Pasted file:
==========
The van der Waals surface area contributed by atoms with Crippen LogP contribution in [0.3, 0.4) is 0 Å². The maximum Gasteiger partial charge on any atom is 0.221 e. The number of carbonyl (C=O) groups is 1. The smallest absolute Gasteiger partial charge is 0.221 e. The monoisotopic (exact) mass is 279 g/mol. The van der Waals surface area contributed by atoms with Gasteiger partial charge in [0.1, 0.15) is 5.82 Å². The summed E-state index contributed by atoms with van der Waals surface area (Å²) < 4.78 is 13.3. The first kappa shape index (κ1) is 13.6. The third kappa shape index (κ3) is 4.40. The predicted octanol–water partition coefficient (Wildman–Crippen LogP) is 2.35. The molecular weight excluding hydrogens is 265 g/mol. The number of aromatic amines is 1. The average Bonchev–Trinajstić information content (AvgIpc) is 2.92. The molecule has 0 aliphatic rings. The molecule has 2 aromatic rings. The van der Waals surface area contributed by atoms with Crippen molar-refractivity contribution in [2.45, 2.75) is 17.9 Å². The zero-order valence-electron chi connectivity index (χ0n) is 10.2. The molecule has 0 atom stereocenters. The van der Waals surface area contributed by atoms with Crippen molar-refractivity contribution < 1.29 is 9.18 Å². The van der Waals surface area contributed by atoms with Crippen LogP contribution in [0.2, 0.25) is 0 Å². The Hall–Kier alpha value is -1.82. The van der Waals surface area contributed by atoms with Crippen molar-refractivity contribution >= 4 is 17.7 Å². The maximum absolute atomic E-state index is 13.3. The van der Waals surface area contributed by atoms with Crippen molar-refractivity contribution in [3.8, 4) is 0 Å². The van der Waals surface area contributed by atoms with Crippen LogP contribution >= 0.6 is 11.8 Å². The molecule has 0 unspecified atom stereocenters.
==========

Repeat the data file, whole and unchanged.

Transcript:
The van der Waals surface area contributed by atoms with Crippen LogP contribution in [0.3, 0.4) is 0 Å². The maximum Gasteiger partial charge on any atom is 0.221 e. The number of carbonyl (C=O) groups is 1. The smallest absolute Gasteiger partial charge is 0.221 e. The monoisotopic (exact) mass is 279 g/mol. The van der Waals surface area contributed by atoms with Gasteiger partial charge in [0.1, 0.15) is 5.82 Å². The summed E-state index contributed by atoms with van der Waals surface area (Å²) < 4.78 is 13.3. The first kappa shape index (κ1) is 13.6. The third kappa shape index (κ3) is 4.40. The predicted octanol–water partition coefficient (Wildman–Crippen LogP) is 2.35. The molecular weight excluding hydrogens is 265 g/mol. The number of aromatic amines is 1. The average Bonchev–Trinajstić information content (AvgIpc) is 2.92. The molecule has 0 aliphatic rings. The molecule has 2 aromatic rings. The van der Waals surface area contributed by atoms with Crippen molar-refractivity contribution in [2.45, 2.75) is 17.9 Å². The zero-order valence-electron chi connectivity index (χ0n) is 10.2. The molecule has 0 atom stereocenters. The van der Waals surface area contributed by atoms with Crippen molar-refractivity contribution < 1.29 is 9.18 Å². The van der Waals surface area contributed by atoms with Crippen LogP contribution in [0.2, 0.25) is 0 Å². The Hall–Kier alpha value is -1.82. The van der Waals surface area contributed by atoms with Crippen molar-refractivity contribution >= 4 is 17.7 Å². The maximum absolute atomic E-state index is 13.3. The van der Waals surface area contributed by atoms with Crippen molar-refractivity contribution in [3.8, 4) is 0 Å². The van der Waals surface area contributed by atoms with Crippen LogP contribution >= 0.6 is 11.8 Å². The molecule has 0 unspecified atom stereocenters.